If your curling club doesn’t have an email newsletter, it should.
This doesn’t mean that you occasionally email the members of your club to let them know that registration is open or that snow has canceled that night’s games. A good email newsletter does inform, but it also strengthens the connection between members and the club and turns your potential members into new curlers.
Social media is a great tool that allows for authentic communication between your club and the community, but email marketing is where you can turn casual followers into members. According to OptinMonster, 60% of consumers have made purchases as the result of a marketing email, compared to 12.5% on social media. In addition to this, curling clubs are already at an advantage because “hobbies” and “sports” have some of the highest open rates and click through rates across all industries.
It’s easy to start including email as part of your curling club’s marketing plan and use it to help grow your membership numbers.
1. Find an email marketing tool that will save you time and money
Some of you may already have a web-based tool that you use to contact your email database. However, some of you may be copying and pasting a list of emails from an Excel spreadsheet into the BCC field on your Gmail account to send those emails.
For those of you in the second category, there are plenty of options that will help you with database maintenance and email creation without costing you any money.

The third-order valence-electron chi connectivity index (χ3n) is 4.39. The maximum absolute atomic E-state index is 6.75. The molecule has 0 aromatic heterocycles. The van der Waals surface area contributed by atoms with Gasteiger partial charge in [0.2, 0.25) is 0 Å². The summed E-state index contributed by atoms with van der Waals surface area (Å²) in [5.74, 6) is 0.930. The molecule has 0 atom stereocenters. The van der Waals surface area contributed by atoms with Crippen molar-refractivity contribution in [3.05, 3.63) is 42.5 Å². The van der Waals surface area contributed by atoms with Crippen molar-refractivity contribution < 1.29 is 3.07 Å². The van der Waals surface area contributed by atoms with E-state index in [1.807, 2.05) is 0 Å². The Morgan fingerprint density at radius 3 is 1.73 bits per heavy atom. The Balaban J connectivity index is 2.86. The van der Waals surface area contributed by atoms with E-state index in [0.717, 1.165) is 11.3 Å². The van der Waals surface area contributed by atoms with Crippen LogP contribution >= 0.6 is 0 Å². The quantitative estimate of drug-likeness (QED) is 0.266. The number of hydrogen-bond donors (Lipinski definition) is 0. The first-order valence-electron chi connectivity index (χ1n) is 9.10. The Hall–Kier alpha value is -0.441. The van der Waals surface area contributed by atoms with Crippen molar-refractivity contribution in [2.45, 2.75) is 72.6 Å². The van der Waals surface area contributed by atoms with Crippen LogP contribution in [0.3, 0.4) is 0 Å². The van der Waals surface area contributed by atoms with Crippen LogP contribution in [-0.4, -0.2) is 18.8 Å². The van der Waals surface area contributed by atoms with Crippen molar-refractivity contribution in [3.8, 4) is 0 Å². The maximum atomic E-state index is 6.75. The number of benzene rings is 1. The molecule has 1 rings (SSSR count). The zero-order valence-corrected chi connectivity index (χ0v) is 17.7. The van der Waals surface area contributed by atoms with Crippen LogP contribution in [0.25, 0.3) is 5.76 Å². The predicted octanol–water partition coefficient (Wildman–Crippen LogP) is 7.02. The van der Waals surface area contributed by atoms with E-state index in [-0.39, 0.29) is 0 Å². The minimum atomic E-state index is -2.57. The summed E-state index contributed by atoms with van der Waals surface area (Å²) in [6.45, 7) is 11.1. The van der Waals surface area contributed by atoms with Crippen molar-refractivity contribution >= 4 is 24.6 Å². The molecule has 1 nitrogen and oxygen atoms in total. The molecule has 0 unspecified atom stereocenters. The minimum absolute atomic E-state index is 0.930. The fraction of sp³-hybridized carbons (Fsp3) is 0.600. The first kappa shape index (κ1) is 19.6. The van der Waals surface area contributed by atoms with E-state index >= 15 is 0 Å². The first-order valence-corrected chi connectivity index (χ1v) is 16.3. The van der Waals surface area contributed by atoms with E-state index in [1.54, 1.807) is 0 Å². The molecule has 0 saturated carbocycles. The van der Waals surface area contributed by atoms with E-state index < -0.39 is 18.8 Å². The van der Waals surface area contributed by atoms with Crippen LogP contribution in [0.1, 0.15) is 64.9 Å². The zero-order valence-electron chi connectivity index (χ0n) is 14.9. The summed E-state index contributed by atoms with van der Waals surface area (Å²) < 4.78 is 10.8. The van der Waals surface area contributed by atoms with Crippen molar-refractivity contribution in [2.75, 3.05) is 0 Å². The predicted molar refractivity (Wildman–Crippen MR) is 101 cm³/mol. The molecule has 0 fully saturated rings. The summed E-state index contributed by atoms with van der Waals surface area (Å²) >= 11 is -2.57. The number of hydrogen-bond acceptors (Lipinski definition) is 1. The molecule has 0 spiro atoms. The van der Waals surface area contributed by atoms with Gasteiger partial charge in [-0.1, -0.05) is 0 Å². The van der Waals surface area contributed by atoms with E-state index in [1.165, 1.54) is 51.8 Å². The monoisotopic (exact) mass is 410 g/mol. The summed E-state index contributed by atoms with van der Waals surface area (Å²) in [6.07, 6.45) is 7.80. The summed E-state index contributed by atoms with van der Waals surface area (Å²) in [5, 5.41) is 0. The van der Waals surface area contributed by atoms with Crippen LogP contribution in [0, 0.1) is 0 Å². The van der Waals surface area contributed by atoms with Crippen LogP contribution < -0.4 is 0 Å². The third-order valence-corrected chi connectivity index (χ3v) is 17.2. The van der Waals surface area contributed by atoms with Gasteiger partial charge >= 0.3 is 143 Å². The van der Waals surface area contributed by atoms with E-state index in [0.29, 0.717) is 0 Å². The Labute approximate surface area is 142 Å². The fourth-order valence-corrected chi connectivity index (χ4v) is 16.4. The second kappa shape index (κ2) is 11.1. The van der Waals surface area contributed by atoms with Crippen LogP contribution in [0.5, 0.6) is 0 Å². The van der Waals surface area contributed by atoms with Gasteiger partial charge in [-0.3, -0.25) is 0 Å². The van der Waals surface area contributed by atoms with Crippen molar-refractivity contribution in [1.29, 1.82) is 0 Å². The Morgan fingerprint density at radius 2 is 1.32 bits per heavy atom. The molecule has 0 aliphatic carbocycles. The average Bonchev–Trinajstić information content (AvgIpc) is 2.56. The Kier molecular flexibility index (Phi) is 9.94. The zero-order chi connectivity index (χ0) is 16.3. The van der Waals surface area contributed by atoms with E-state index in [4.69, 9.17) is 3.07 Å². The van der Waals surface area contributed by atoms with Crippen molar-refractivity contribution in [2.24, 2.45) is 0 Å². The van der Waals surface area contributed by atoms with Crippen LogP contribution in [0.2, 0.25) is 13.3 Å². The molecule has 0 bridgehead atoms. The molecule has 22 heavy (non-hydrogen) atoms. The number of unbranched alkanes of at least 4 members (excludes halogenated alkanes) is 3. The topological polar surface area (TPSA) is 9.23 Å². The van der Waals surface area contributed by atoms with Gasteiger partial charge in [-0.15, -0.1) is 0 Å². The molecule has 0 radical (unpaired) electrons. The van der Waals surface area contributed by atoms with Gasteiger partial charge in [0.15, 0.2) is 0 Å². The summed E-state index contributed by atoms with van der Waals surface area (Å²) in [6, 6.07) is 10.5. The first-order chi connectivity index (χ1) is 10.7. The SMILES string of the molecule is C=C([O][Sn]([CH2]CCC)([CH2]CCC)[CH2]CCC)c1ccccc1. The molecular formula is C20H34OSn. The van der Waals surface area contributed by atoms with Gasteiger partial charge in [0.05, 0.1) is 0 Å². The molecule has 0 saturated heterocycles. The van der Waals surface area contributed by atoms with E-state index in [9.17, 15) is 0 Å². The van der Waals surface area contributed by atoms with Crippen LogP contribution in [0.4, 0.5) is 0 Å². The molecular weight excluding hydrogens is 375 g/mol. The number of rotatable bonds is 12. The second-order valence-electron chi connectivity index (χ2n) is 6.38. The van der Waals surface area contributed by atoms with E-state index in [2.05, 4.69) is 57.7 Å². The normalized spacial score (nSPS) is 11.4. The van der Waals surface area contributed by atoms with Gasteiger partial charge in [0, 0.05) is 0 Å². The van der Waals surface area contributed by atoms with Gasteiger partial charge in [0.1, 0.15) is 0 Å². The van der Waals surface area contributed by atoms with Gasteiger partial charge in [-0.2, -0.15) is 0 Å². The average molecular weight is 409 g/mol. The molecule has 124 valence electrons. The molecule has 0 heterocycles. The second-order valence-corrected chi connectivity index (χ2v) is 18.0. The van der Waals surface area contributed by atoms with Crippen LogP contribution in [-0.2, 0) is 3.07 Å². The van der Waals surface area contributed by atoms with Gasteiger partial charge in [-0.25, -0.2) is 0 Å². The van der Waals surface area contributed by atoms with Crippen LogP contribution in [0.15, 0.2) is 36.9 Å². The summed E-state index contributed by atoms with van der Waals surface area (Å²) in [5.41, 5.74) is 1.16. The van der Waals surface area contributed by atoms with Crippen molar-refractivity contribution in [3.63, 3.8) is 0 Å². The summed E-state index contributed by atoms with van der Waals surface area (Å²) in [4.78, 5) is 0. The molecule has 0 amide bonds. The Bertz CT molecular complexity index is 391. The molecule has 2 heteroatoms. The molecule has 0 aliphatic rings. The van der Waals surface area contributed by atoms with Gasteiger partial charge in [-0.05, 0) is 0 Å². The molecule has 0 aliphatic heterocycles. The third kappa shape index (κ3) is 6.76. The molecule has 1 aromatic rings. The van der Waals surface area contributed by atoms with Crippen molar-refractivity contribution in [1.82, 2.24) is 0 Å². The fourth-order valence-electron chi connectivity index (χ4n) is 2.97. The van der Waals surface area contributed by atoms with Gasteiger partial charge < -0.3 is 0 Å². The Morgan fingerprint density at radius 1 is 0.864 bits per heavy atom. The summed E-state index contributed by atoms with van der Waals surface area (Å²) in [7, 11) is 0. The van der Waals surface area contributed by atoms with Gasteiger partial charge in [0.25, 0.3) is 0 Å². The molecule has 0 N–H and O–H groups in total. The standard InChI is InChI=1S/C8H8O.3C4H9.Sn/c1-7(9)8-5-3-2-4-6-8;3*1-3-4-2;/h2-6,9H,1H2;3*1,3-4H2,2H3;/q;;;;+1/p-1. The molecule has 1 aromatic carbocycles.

Mailchimp is the free email marketing tool most of us know and love, but it isn’t the only game in town. Mailchimp allows you to have a list of up to 2,000 contacts and send up to 10,000 emails per month before you have to upgrade to a paid account. Also consider tools like Sender, whose free version allows for 2,500 contacts and 15,000 emails per month, or SendPulse, also 2,500 contacts and 15,000 emails per month.
There are countless options, most of which are user friendly and will save you time without having to dip into your broomstacking budget.
Want to get really sophisticated? Look into HubSpot. HubSpot is more of a customer relationship management tool, but its free version will still get the job done for marketing emails and help you keep track of your membership roster.
2. Make it as easy as possible for people to subscribe to your email list
If you’re going to take the time to create a newsletter and marketing emails, you might as well have subscribers to send it to, right? So don’t relegate the sign-up form to your contact page or to the footer of your website. Make it easily accessible right on the front page.
Atlanta Curling Club‘s website is probably the best example I found. They put their sign-up form at the top of their front page in the right-hand column. They also have a clearly defined call-to-action: “Learn to Curl classes full? Want to join our next brewery tour? Sign up and be the first to know about new classes, off-ice events and more!”